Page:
“It is not only for me, even for the educated youth there are no jobs,” Shinde blamed the government for not developing Belagavi as an industrial hub.

“We are dependent on Bengaluru, Pune, Mumbai, and Goa for employment. Belagavi has all the potential to develop as an industrial hub in North Karnataka,” he opined.

The region has many small-scale industries in the automotive, food-processing, electronics, and hardware sectors. However, these industries hardly provide largescale job opportunities.

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Border debate

There are also linguistic and border issues with Maharashtra. Every year, specifically during the Karnataka Legislative Assembly’s winter session that is held here, linguistic and border issues come to the fore.

Karnataka Elections

Ashok Sunga, a Maratha, says he wants to remain in Karnataka. (South First)

“The Karnataka government has failed to display its commitment by not working for the interests of the Kannadigas. These issues are being utilised for political gains by Maharashtra and its leaders,” pro-Kannada activist and political commentator Ashok Chandaragi fumed.

“Fearing that it may antagonise Maratha voters, who are dominant in some parts of Belagavi, both the Congress and BJP have adopted an appeasement policy. It is being opposed by all Kannadigas,” he said.

“The linguistic and border disputes are not poll issues in Karnataka. But the local political leaders have failed to protect the interests of Kannadigas,” Chandargi blamed local leaders.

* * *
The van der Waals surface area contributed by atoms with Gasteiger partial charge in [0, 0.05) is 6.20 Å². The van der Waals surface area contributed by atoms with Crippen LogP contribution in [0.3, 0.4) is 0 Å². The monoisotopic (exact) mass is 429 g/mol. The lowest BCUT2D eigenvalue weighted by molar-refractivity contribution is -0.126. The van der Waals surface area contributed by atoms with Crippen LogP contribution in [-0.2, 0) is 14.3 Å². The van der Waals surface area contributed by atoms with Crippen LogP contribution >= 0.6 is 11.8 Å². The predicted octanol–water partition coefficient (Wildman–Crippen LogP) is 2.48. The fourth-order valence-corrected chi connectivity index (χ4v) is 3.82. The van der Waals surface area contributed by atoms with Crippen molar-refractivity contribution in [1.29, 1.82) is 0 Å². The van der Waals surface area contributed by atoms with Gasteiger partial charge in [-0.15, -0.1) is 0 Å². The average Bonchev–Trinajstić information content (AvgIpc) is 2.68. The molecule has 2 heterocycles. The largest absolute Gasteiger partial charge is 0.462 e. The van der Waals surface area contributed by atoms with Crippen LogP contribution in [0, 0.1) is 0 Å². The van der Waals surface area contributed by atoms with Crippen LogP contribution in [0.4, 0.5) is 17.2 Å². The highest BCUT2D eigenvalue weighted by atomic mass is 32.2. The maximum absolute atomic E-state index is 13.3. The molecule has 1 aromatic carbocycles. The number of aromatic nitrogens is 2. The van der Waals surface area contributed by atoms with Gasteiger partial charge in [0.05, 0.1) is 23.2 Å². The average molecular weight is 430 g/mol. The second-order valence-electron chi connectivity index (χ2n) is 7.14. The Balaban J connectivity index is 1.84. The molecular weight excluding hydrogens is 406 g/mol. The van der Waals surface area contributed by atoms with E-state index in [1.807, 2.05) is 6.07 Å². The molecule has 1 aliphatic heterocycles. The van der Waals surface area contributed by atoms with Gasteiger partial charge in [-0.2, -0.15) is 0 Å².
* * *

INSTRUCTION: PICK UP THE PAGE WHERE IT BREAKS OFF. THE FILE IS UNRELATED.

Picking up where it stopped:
The region has a considerable population of weavers. The weavers blamed the government for failing to implement the promises made to them.

“We are residents of Karnataka. We don’t want Belagavi to be merged with Maharashtra, which has poor administration,” Ashok Sunga, a Maratha living in Sunga village, told South First.

“The Maharashtra Ekikaran Samiti (MES) uses the border dispute only for its political gains. It creates unrest in the society,” he alleged.

“We are happy with the Karnataka government as we get all the facilities at our doorsteps,” Sunga, a fruit seller, added.

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Jarkiholi factor

The Belagavi Rural Assembly segment is witnessing a close fight between the Congress and the MES. Other parties, including the BJP and JD(S), are lagging even in the final lap of the campaign.